There are a number of issues that are considered to be security topics right now that weren't thought of in this way thirty years ago. Migration is a classic example: it used to be thought of in terms of sociology and economics but now it's about security. There's an article called The Securitization Of Migration In The EU that goes into this process in detail.

He asks us to keep in mind that security isn't an objective, clearly-defined point. Different groups can securitize certain events in different ways, and this can lead to major conflicts in a society. When two different countries securitize world events (or each others' actions), it can lead to major consequences.

On a cultural level, the Charlie Hebdo attacks of 2015 provoked very different reactions, with some securitizing the issue as us-against-them (Europe-vs-Islamism), others framed it as Islamophobic-West-vs-Repressed-Third-World. Technology, especially a mastery of algorithms, can impact what narratives win out and thus impact securitization and policy making on even a military scale.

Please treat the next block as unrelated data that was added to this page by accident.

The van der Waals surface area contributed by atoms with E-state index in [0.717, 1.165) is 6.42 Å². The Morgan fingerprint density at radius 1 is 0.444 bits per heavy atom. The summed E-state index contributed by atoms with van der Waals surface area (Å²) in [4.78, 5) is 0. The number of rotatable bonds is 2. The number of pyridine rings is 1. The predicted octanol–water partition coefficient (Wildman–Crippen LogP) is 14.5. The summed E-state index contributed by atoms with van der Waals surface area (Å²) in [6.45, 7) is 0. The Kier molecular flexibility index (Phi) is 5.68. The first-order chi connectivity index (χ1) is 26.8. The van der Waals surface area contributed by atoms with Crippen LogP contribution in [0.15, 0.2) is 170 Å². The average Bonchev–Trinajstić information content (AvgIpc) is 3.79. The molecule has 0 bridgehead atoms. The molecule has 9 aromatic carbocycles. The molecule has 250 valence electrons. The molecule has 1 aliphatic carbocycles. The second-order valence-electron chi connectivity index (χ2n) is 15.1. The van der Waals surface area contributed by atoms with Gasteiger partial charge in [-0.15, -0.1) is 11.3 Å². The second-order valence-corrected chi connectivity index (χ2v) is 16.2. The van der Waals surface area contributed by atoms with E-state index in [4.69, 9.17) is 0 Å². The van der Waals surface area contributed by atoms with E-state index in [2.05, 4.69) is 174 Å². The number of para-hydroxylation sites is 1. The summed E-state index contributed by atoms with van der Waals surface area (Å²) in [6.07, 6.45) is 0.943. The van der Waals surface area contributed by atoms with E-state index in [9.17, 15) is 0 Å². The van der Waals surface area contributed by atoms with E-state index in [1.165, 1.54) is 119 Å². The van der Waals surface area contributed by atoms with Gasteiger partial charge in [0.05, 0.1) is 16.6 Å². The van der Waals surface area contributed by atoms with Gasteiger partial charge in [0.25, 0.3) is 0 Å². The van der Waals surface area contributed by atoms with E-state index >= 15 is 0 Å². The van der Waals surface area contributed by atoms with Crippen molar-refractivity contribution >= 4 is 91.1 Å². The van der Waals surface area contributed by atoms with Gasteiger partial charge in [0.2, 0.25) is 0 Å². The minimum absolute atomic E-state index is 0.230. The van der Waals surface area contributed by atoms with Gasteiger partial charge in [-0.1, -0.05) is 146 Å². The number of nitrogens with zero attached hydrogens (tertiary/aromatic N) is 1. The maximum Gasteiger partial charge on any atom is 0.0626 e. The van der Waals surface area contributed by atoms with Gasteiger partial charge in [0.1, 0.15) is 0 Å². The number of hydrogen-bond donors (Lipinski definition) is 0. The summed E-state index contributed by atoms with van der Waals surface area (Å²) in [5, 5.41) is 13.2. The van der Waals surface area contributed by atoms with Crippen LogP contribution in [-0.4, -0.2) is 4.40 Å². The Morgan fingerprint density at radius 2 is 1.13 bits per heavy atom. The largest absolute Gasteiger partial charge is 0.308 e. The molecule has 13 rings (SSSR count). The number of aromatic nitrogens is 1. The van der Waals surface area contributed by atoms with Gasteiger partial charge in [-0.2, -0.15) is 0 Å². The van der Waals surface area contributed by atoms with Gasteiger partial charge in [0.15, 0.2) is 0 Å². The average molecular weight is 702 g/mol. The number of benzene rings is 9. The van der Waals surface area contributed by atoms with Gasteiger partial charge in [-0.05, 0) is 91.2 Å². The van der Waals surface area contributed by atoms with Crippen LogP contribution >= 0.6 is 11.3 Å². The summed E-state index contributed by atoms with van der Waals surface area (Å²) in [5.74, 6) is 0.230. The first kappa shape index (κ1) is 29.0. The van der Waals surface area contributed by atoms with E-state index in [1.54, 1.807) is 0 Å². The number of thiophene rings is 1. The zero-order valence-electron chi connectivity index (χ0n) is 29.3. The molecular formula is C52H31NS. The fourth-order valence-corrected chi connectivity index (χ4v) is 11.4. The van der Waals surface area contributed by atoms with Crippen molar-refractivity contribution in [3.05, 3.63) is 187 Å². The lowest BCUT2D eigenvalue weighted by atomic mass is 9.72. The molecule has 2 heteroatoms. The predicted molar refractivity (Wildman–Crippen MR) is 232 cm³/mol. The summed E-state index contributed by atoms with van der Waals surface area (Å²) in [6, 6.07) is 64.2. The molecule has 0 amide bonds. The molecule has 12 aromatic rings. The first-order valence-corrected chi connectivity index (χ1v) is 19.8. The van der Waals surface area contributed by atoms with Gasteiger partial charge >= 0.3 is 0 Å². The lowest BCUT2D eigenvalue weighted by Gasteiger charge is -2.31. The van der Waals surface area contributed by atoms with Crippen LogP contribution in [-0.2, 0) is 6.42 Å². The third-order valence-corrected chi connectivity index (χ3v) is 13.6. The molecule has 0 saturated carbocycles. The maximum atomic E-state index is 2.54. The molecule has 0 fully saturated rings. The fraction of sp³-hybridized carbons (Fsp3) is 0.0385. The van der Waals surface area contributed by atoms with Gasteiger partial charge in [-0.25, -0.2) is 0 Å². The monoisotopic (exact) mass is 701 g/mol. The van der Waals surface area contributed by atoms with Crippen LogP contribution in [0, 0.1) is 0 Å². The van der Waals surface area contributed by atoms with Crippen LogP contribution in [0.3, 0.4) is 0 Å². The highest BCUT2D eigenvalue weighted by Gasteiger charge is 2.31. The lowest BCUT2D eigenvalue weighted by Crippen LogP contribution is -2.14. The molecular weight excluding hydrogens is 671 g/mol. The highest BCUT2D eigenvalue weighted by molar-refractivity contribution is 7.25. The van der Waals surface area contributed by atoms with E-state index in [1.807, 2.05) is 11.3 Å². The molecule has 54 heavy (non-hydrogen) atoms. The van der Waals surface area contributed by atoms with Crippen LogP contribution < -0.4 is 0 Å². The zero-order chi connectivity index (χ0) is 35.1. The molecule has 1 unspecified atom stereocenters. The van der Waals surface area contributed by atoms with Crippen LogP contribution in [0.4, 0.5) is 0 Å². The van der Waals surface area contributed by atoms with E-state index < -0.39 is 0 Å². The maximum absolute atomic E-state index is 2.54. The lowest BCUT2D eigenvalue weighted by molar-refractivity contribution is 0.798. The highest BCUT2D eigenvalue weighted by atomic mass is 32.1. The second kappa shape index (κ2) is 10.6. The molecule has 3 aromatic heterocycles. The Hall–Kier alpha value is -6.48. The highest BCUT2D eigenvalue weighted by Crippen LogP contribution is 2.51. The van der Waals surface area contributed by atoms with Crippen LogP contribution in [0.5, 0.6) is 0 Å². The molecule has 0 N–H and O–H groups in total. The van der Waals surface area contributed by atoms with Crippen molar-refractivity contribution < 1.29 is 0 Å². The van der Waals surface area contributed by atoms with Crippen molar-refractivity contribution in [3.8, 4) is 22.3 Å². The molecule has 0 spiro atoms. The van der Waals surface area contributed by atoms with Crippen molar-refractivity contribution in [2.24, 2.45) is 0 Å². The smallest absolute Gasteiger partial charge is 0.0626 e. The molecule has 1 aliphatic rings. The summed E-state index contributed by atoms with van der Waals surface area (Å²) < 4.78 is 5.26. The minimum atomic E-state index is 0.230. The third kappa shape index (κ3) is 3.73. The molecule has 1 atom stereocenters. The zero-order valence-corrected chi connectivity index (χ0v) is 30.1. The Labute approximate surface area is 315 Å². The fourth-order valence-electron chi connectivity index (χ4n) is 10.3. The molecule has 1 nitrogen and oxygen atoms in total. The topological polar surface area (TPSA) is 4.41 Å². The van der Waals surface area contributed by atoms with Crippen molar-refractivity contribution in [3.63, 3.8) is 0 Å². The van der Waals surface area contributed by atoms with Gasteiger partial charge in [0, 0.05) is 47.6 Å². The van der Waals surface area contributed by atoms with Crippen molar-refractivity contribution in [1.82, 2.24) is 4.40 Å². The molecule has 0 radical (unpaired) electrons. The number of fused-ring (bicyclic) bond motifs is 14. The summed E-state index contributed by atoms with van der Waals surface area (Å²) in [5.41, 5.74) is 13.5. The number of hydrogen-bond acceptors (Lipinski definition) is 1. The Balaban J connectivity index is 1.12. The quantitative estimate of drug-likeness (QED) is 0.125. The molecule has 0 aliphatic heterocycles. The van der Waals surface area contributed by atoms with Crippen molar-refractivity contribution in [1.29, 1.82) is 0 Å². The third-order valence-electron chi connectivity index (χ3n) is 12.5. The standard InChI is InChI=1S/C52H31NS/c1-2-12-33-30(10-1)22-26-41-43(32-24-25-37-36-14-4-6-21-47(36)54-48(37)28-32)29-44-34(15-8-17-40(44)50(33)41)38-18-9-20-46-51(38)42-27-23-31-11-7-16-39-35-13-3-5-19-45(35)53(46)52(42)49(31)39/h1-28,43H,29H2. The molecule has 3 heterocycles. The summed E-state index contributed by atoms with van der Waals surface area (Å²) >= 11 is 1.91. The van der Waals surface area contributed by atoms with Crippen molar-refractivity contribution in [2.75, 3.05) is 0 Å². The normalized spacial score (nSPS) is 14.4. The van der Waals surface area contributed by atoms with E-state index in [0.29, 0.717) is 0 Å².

The second factor to think about here is what Martins calls "knowledge, non-knowledge, secrecy and ignorance."

This here is less about securitization and more about the practices for managing knowledge. For example, who has access to knowledge, and who defines what ways we can collect it, and using what technologies? A few obvious examples come to mind: surveillance, whistleblowing, big data.

Here it's common to ask ourselves how much someone knows about us. How that knowledge is produced and consumed. What security enterprises or military institutions know about citizens. How that knowledge is produced, how it might be used against them, and what consequences there might be.

These questions are particularly relevant in democracies as this kind of society tries to create a tighter bond between people and their politicians than in other states. So this is a particularly existential question – transparency and accountability are held up as cornerstones of democracies.

Which then makes everyone in the room think about the case of Edward Snowden. If we didn't know about the systems he revealed, how could we demand increasing protections for our rights and privacy? In order for democracies to function, we need access to information so that mechanisms of accountability can actually fall into place.